Feeding a balanced antenna with co-ax is also likely to result in radiation from the shield which will increase the chances of RFI/TVI.
  6. AD7N

    AD7N Ham Member QRZ Page

    WD8DWH, KB8LOG and others -

    When your experimenting with antennas, I can completely understand the frustration of calling CQ on a new antenna and waiting for hours, wondering if you've got a MFDL (mighty fine dummy load) or a real winner. Patience was mentioned and is a very good asset.

    Something I would like to turn your attention to is

    WSPR is a very weak signal beacon digital mode. is an automatic network of these beacons which report each other's signal strengths to the website. If you check out the "map" section and "database" sections of the website you'll see a LOT of reports from all around the world!

    Granted, some bands have more WSPR stations than others. 40,30 and 20m all have sizable populations. 80m has a few, and the others have occasional stations.

    The beauty of utilizing WSPR when testing antennas is that it's totally automatic. Let's say you tweak the antenna design one evening and want to test it. Simply hook up the rig with your laptop/computer and run WSPR. Let it run for 24 hours and come back to track the progress.

    make another tweak to the antenna and repeat the process for another 24 hours.

    This will give you a very good, scientifically trackable measure of how well your antenna is doing! Calling CQ is a good way, but its doesn't give you nearly as good a benchmark, and you can't readily do it while asleep or at work :D

    Try and I think you'll be amazed at what kind of reports you get!
  7. KB9BVN

    KB9BVN Ham Member QRZ Page

    HQY...I would submit that running WSPR for 24 hours won't tell you as much about your antenna as it will about how well your antenna is doing during variable propagation conditions. WSPR is more about prop and less about antenna design.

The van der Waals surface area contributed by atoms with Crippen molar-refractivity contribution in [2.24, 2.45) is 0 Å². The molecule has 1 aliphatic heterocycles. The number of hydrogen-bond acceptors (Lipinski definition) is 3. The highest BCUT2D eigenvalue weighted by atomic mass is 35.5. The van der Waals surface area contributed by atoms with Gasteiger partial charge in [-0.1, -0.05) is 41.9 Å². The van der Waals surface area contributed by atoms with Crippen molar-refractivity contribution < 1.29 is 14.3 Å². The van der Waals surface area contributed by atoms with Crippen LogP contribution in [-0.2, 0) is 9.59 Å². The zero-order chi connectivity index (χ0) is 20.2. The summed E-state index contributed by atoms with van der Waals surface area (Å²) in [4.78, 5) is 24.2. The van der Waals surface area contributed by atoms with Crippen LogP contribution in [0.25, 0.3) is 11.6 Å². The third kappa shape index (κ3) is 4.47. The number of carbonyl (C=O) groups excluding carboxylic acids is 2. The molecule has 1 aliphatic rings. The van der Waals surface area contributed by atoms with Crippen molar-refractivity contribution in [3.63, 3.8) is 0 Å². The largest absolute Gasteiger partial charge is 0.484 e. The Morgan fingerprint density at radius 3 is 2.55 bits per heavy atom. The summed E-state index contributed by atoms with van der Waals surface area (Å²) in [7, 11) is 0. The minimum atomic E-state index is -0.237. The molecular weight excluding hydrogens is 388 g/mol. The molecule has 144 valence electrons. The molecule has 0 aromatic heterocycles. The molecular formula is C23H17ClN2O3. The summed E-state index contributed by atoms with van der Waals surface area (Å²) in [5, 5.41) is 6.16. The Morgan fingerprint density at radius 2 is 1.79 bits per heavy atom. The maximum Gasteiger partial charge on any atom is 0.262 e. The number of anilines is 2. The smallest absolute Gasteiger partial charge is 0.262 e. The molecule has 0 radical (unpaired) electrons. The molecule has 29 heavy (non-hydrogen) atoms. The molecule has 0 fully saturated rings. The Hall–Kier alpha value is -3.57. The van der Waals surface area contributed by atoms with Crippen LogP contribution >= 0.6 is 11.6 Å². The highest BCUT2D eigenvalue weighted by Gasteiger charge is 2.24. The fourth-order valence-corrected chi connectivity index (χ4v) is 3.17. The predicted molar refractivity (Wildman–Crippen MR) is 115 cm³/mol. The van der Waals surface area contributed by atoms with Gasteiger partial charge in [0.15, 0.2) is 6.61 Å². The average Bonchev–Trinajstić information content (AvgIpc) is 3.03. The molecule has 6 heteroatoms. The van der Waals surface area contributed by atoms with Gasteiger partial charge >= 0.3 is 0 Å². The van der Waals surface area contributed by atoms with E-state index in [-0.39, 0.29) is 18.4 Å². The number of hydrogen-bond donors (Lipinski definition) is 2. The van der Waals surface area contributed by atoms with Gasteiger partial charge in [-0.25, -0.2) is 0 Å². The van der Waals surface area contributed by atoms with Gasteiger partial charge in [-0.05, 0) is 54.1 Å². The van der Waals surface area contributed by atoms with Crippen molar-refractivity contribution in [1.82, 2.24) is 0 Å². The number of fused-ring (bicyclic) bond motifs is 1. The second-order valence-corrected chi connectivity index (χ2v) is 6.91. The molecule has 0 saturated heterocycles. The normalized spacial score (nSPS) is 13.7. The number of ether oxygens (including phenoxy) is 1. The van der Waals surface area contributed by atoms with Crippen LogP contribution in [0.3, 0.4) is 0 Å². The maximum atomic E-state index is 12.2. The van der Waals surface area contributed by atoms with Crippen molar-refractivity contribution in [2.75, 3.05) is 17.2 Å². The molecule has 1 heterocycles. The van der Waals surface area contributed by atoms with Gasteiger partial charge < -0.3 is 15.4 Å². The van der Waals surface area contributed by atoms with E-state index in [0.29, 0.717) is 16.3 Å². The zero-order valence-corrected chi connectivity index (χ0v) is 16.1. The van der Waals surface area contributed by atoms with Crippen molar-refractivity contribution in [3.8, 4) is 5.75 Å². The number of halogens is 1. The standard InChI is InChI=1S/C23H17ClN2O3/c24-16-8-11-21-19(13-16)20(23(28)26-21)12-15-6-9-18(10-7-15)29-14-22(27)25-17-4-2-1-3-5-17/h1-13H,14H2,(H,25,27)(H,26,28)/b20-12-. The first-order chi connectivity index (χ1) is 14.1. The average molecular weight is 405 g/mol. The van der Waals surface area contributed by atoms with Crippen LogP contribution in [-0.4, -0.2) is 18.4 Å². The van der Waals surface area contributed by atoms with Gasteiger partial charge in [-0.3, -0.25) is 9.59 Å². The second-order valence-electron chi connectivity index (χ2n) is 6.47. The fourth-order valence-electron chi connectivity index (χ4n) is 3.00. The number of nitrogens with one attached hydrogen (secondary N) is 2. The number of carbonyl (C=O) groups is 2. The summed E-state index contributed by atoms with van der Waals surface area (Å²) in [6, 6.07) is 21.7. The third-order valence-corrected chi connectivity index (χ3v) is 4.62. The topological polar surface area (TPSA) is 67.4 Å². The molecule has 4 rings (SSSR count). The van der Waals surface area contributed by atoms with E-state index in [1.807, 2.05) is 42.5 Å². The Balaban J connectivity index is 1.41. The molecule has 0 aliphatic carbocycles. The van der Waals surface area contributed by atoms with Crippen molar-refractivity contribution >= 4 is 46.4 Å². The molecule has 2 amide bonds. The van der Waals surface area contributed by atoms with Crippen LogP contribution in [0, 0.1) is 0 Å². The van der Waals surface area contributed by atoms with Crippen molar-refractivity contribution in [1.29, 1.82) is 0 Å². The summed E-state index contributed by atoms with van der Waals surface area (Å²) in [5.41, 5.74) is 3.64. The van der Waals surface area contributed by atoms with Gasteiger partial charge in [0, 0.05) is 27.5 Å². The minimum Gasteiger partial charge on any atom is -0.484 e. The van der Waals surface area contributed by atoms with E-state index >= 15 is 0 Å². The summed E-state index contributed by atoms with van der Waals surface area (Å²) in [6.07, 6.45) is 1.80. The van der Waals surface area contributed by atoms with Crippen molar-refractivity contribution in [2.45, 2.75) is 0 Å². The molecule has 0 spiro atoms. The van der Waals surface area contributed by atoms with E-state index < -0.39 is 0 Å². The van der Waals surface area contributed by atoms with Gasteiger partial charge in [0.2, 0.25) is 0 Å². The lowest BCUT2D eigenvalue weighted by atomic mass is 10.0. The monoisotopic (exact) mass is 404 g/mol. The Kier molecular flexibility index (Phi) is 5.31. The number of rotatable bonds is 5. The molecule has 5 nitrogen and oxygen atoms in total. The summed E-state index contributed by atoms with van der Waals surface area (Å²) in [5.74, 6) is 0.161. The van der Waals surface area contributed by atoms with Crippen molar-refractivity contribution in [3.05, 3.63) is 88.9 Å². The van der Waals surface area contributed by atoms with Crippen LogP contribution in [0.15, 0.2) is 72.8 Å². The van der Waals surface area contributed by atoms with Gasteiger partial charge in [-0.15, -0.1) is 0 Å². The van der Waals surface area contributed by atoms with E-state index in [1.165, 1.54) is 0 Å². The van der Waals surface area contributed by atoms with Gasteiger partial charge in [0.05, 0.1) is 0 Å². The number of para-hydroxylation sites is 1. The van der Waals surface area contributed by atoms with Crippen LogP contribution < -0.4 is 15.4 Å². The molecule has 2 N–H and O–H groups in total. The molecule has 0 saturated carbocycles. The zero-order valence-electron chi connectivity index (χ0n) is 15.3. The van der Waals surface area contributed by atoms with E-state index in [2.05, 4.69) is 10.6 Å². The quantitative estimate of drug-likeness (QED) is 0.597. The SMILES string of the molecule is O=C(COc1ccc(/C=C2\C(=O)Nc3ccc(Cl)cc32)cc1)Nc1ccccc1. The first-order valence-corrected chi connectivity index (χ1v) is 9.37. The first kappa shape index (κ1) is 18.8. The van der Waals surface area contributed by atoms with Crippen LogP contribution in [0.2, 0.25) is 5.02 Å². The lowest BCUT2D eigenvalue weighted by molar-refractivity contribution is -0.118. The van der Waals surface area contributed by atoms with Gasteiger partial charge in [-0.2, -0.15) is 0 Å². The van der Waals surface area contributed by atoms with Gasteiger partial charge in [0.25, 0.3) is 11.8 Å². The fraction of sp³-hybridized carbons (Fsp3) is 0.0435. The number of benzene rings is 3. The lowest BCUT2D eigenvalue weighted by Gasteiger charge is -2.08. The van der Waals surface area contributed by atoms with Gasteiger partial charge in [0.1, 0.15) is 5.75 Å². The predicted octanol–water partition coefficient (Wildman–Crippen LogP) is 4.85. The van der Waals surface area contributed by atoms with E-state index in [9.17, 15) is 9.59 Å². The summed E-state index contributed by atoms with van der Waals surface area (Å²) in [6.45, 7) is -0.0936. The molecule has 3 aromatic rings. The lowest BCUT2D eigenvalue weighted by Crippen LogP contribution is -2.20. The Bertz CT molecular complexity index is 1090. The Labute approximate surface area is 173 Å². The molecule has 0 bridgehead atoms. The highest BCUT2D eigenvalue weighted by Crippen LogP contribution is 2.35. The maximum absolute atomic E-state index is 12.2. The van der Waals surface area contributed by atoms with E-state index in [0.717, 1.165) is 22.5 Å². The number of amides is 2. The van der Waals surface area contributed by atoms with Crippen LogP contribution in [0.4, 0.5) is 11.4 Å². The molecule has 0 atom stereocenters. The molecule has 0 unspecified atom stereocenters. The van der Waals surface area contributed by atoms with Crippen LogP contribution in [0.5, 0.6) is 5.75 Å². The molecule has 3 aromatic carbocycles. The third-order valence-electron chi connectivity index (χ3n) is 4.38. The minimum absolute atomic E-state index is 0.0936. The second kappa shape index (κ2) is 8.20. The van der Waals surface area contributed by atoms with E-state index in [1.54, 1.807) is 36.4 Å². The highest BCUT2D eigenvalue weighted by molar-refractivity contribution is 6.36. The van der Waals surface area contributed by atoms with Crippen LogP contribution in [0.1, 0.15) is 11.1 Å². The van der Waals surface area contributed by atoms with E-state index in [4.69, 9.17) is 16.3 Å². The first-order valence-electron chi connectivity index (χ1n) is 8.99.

8. AD7N

    AD7N Ham Member QRZ Page

    Your point on variable propagation conditions is very valid. However on the same token, conditions on the band regionally within the first hop can be fairly static day to day and be less variable than the random DX propagations. Case in point: Being on the West Coast I can hear and am heard by stations in California daily when I have WSPR running. The same most of the time with Arizona or Colorado. This "regional" propagation works for 80-20m, depending on the time of day and antenna configuration. These "local" propagation paths aren't nearly as variable as say propagation to Argentina.

    For example, I can compare two very different antennas by mapping S/N ratios from a California beacon with one antenna over a 24 hour period, and in the next 24 period map S/N ratios using a different antenna. Many of the bands have several beacon stations that are almost "permanent residents" in that they keep their beacons on that band for a few days. If the difference between the two antennas is minor, there will be no real discernible way to tell which antenna was better from the S/N graph. If it is a significant difference, it will show up in the S/N graph. If you are tweaking an antenna and the S/N graph shows large, statistically significant changes between two close time periods (example one day to the next), the tweak was significant!

    As with all metrics, the more data points the better. If you had a week's worth of S/N graphs compared to another week, the results would be just that much better.
    Last edited: Apr 2, 2010